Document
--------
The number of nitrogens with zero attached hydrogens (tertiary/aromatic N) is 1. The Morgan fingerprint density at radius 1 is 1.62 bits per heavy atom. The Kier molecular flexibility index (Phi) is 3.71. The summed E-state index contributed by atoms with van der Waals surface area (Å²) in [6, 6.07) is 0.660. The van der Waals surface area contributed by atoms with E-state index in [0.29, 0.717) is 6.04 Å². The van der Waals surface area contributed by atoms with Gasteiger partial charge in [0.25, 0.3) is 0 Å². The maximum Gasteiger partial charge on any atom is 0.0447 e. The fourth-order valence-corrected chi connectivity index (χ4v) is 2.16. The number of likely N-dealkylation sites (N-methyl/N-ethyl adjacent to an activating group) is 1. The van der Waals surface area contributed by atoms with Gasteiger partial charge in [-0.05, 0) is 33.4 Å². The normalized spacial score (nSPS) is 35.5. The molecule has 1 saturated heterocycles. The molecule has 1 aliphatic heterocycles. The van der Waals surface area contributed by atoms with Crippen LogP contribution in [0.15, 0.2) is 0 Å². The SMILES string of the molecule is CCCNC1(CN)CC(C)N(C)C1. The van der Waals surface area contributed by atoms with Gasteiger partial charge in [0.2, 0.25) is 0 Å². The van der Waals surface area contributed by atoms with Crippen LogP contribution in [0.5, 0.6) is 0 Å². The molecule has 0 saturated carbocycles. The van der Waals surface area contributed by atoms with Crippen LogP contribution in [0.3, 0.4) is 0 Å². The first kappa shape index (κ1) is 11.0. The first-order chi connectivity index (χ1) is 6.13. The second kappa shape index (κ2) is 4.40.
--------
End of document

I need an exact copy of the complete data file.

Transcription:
The number of nitrogens with zero attached hydrogens (tertiary/aromatic N) is 1. The Morgan fingerprint density at radius 1 is 1.62 bits per heavy atom. The Kier molecular flexibility index (Phi) is 3.71. The summed E-state index contributed by atoms with van der Waals surface area (Å²) in [6, 6.07) is 0.660. The van der Waals surface area contributed by atoms with E-state index in [0.29, 0.717) is 6.04 Å². The van der Waals surface area contributed by atoms with Gasteiger partial charge in [0.25, 0.3) is 0 Å². The maximum Gasteiger partial charge on any atom is 0.0447 e. The fourth-order valence-corrected chi connectivity index (χ4v) is 2.16. The number of likely N-dealkylation sites (N-methyl/N-ethyl adjacent to an activating group) is 1. The van der Waals surface area contributed by atoms with Gasteiger partial charge in [-0.05, 0) is 33.4 Å². The normalized spacial score (nSPS) is 35.5. The molecule has 1 saturated heterocycles. The molecule has 1 aliphatic heterocycles. The van der Waals surface area contributed by atoms with Crippen LogP contribution in [0.15, 0.2) is 0 Å². The SMILES string of the molecule is CCCNC1(CN)CC(C)N(C)C1. The van der Waals surface area contributed by atoms with Gasteiger partial charge in [0.2, 0.25) is 0 Å². The van der Waals surface area contributed by atoms with Crippen LogP contribution in [0.5, 0.6) is 0 Å². The molecule has 0 saturated carbocycles. The van der Waals surface area contributed by atoms with Crippen LogP contribution in [0.3, 0.4) is 0 Å². The first kappa shape index (κ1) is 11.0. The first-order chi connectivity index (χ1) is 6.13. The second kappa shape index (κ2) is 4.40.